A currency dealer counting UAE dirham. — AFP/File

The United Arab Emirates revealed its plans to set up judicial bodies for prosecuting money laundering and financial crimes in the wake of heightened monitoring by a global anti-illegal cash flow organisation.

According to the official Emirates News Agency (WAM), the UAE has greenlit a “proposal to establish federal prosecution entities specialised in economic crimes and money laundering”.

This move is seen as the initial stride towards probing and curbing dubious financial transactions, with a focus on forming specialised prosecution offices to handle cases related to illicit finance.

It comes more than a year after the Paris-based Financial Action Task Force (FATF) added the UAE to a “grey list” of nations subject to greater oversight because of concerns over illicit finance.

The FATF listing in March 2022 came as a blow to the UAE’s reputation as a major financial and business hub.

The watchdog has since upheld its decision, but a June report noted improved efforts in the UAE to tackle shortcomings.

The step announced on Sunday aims to enhance “the confidence of international investors in the UAE’s business environment” and encourage “them to bring their businesses to the UAE”, WAM said.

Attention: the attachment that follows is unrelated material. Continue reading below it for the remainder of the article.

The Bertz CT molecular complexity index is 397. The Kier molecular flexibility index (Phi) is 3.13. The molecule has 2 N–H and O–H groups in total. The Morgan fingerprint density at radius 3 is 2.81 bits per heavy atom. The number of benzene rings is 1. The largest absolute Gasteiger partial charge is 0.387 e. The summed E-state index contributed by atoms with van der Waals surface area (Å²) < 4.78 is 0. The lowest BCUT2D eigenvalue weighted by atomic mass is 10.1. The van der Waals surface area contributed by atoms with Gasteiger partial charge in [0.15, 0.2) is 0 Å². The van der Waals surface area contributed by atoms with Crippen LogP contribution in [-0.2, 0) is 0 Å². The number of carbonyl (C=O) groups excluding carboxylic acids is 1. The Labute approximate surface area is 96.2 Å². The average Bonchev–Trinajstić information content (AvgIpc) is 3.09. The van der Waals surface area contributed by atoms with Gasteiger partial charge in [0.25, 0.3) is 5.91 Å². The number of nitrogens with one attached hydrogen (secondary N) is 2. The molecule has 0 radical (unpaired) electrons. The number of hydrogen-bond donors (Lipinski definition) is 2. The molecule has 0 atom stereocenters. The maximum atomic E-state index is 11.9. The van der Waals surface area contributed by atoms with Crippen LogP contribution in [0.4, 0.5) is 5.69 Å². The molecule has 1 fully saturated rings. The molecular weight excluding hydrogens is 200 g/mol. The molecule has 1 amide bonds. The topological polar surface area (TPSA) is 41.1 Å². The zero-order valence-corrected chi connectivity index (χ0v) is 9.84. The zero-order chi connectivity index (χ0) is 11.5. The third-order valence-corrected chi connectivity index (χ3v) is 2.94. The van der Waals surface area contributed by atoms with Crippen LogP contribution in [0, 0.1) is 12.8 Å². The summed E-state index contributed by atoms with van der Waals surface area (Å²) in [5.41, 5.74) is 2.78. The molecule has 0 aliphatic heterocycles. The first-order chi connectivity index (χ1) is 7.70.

“The project’s significance lies in its role in protecting the national economy and reducing the impact of economic and financial crimes,” it added.

The resources-rich UAE has become a nexus connecting the Middle East, Europe, Central Asia and Asia. Dubai has the world’s busiest airport in terms of international passenger traffic, and also one of the busiest sea ports.

While the desert country has successfully diversified its economy rather than relying on oil, experts and international organisations have long criticised a failure to crack down on suspicious financial transactions.

Senior US officials visited earlier this year for talks with UAE authorities, including the central bank, on the evasion of sanctions imposed on Russia and Iran, as well as money laundering.


— Additional input from AFP



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